Lecture inspires international collaboration

Victoria Hollo, Contributing Writer

The Office of International Education (OIE) hosted a lecture entitled “International Classroom Collaboration and Partners” on Sept. 16.  The lecture was given by Professor Noriyuki Harada from Tokyo Woman’s Christian University, who is a well known translator and has advised the Japanese Ministry of Education on occasion.

During the lecture, various topics such as the Japanese university system, the importance of globalization in education, and the possibility of a partnership between the University and Tokyo Woman’s Christian University were discussed.

Harada initiated his lecture by giving a brief overview of the university educational system in Japan. Currently, Japan has 600 private universities and around 86 national universities. National universities tend to be held in higher regard than private universities, as they must maintain a particular standard, while the level of education at private universities greatly varies.

Tokyo Woman’s Christian University was founded almost 100 years ago in order to provide a liberal arts education for women, promote internationalism, and advance Christian principles.

Surrounding his lecture on this key idea, Harada addressed the question of why globalization is needed in education at the university level. In today’s world of interconnectedness, it is necessary for universities to value global education because it offers students different perspectives in order to create educated citizens of the 21st century. Most Japanese universities have yet to adopt this global perspective of education that so many American universities have already taken on.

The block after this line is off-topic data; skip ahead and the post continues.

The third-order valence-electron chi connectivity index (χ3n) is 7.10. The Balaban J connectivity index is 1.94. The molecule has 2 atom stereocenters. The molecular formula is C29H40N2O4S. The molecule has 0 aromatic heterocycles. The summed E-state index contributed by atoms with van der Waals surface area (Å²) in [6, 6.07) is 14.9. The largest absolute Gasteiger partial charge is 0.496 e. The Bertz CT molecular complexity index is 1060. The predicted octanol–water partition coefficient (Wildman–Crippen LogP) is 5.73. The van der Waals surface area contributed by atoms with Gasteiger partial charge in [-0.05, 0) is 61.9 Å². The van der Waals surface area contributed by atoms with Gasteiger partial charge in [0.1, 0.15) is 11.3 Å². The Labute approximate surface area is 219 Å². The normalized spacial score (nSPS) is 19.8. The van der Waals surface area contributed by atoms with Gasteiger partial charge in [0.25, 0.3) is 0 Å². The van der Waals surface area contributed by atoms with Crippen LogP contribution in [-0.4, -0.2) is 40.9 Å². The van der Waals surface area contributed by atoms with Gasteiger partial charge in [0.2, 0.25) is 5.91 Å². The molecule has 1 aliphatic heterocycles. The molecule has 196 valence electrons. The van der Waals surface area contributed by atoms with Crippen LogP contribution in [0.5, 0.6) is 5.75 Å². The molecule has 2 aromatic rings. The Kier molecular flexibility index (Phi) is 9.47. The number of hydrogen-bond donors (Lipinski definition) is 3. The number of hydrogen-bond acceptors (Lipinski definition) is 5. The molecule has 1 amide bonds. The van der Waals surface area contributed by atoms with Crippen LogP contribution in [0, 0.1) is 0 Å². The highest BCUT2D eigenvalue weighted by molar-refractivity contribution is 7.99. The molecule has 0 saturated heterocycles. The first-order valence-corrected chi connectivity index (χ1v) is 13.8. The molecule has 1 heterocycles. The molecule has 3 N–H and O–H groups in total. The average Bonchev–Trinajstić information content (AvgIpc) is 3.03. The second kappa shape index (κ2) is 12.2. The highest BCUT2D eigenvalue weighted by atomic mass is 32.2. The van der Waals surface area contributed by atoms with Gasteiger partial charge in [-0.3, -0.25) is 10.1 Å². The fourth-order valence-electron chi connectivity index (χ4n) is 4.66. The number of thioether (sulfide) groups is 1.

Japan is one of the biggest translating countries, yet Harada discussed the way in which the Japanese do not wish to step out of their comfort zone.

Thus, Harada and Stephen Appiah-Padi, director of the OIE, considered the possibility of a partnership between the University and Tokyo Woman’s Christian University. Apart from a study abroad exchange between the schools, the professors proposed the idea of setting up a digital humanities course at the University and Tokyo Woman’s Christian University, whereby students of both schools could converse through a virtual classroom via video conference.

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